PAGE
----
There’s so much choice available that customers can pick and choose who they buy from and where, when, and how it happens. They want to discover, research, evaluate, and purchase on their preferred channel. Give them that option, and they’re more likely to choose you. That’s the whole point behind the multi-channel approach.
Music is one of the most engaging forms of entertainment available today, so it is little wonder advertisers are increasingly turning to it as a means of holding consumers’ attention.
That has proven to be good news for Shazam, the maker of a smartphone application that enables users to identify the music they are listening to in any environment. Shazam has become the 10th most popular app, having been used by more than 400 million people globally and 8 million in Australia, with 5 million active users.
“Music is one of those things that can really get the consumer to take notice and engage with what’s on TV,” says Rich Riley, Shazam’s chief executive officer. “And music can cut through and cause someone to take notice of the message you are trying to deliver.”
As a result, Riley says Shazam has proven effective in extending the duration of communication an advertiser can achieve through a television commercial, while enabling them to deliver additional content.
Shazam is integrated into television commercials through the placement of a small logo at the bottom on the screen, alerting Shazam users that additional content is available. Upon clicking the application on their smartphone or tablet they are then taken to content specific to that campaign.
Riley says use of the Shazam button as an interaction tools is easier for a consumer than scanning a QR code or typing in a URL, and does not rely on proximity to the visual element. It also takes advantage of a behaviour that already sees the Shazam button itself being pushed more than 15 million times each day.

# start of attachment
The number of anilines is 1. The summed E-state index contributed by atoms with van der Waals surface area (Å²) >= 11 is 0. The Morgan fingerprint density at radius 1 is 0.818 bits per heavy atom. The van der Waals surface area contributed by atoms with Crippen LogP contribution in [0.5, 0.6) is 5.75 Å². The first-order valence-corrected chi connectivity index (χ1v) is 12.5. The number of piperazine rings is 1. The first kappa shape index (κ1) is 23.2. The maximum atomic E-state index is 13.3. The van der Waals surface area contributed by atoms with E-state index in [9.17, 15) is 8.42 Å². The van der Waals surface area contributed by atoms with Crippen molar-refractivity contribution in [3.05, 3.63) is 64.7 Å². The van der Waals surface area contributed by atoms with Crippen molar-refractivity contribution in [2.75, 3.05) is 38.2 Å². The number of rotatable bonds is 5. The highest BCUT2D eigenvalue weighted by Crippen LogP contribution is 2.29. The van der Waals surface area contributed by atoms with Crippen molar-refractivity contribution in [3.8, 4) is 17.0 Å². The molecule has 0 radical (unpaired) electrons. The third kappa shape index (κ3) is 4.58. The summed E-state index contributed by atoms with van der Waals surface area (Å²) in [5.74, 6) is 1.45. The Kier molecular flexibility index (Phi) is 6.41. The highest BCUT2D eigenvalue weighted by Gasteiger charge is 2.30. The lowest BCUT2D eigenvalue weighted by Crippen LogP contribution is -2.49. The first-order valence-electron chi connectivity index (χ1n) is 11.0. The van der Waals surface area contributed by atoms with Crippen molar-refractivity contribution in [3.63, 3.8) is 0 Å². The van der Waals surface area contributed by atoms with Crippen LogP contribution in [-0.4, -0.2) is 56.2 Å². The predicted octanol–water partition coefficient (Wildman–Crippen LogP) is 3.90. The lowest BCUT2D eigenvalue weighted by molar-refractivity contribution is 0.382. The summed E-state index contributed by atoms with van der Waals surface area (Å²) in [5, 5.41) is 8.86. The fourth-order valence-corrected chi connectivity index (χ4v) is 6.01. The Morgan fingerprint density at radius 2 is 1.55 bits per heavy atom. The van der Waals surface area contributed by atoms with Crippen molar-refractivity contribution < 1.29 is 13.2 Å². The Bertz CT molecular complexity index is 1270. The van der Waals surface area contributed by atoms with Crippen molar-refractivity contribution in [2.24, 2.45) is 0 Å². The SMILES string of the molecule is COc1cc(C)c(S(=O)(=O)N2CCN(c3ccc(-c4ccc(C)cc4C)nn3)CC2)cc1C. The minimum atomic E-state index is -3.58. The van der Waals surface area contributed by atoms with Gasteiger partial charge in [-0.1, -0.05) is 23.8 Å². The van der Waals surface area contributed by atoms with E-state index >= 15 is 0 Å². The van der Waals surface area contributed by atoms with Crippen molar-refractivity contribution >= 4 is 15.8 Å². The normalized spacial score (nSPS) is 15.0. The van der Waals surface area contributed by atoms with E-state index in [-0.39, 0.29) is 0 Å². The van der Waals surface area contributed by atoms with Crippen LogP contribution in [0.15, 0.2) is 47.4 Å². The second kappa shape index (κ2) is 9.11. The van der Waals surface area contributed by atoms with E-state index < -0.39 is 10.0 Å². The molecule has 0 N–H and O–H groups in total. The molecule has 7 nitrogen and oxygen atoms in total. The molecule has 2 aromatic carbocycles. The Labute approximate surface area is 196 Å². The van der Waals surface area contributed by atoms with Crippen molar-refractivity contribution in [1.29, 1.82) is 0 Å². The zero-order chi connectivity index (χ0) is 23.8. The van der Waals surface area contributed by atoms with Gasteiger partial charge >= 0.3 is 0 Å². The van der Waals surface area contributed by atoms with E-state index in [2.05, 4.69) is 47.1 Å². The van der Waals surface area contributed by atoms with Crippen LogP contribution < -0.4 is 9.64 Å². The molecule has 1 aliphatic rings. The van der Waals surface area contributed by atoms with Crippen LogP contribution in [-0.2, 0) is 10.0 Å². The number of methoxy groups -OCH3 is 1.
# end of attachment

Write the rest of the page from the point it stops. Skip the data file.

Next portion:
While most campaigns have involved television commercials, Riley says Shazam is also investigating partnering with retailers to use ambient music in store environments.
Over time, Shazam is learning a lot about what music works better in different situations, Riley says. The business has also become a source of critical information for recording companies regarding which artists are trending and at what times and with what audiences.
“We are very close with the record labels and the artists, because we do sell so much music for them, and we are constantly talking to them about their own promotional efforts,” Riley says. “And in many cases, particularly for up-and-coming artists, they are interested in ways to get involved with advertisers and also with TV programs.”
Future plans include an always-on capability for Shazam, called Auto-Shazaming, which would enable users to monitor several hours’ worth of listening. The company has also retooled its Shazam for TV offering to return a HTML 5 result, meaning brands can leverage existing creative assets on mobile devices.
Another planned innovation is using time-stamping to enabling the specific tailoring of content to relate to a particular moment within the timeline of television a program, regardless of whether it has been time-shifted.